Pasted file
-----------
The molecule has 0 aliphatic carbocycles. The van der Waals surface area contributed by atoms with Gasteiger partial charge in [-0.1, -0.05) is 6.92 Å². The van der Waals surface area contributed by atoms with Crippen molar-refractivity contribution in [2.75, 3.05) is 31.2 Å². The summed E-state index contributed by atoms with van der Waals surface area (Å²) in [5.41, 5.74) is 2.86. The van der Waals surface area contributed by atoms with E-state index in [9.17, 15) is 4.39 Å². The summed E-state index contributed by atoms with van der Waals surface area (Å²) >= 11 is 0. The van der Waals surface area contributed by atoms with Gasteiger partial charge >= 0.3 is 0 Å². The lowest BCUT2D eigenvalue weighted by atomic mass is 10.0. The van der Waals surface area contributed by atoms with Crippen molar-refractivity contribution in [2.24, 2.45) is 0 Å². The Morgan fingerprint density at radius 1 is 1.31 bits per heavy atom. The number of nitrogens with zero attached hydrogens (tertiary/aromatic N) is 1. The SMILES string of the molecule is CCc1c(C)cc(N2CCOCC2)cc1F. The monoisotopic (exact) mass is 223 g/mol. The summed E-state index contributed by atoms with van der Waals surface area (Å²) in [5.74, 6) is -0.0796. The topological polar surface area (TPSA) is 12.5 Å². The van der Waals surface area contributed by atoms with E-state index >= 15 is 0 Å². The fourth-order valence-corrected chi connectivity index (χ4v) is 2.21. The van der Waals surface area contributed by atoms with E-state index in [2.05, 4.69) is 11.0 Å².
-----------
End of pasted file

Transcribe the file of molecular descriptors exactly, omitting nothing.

The molecule has 0 aliphatic carbocycles. The van der Waals surface area contributed by atoms with Gasteiger partial charge in [-0.1, -0.05) is 6.92 Å². The van der Waals surface area contributed by atoms with Crippen molar-refractivity contribution in [2.75, 3.05) is 31.2 Å². The summed E-state index contributed by atoms with van der Waals surface area (Å²) in [5.41, 5.74) is 2.86. The van der Waals surface area contributed by atoms with E-state index in [9.17, 15) is 4.39 Å². The summed E-state index contributed by atoms with van der Waals surface area (Å²) >= 11 is 0. The van der Waals surface area contributed by atoms with Gasteiger partial charge >= 0.3 is 0 Å². The lowest BCUT2D eigenvalue weighted by atomic mass is 10.0. The van der Waals surface area contributed by atoms with Crippen molar-refractivity contribution in [2.24, 2.45) is 0 Å². The Morgan fingerprint density at radius 1 is 1.31 bits per heavy atom. The number of nitrogens with zero attached hydrogens (tertiary/aromatic N) is 1. The SMILES string of the molecule is CCc1c(C)cc(N2CCOCC2)cc1F. The monoisotopic (exact) mass is 223 g/mol. The summed E-state index contributed by atoms with van der Waals surface area (Å²) in [5.74, 6) is -0.0796. The topological polar surface area (TPSA) is 12.5 Å². The van der Waals surface area contributed by atoms with E-state index >= 15 is 0 Å². The fourth-order valence-corrected chi connectivity index (χ4v) is 2.21. The van der Waals surface area contributed by atoms with E-state index in [2.05, 4.69) is 11.0 Å².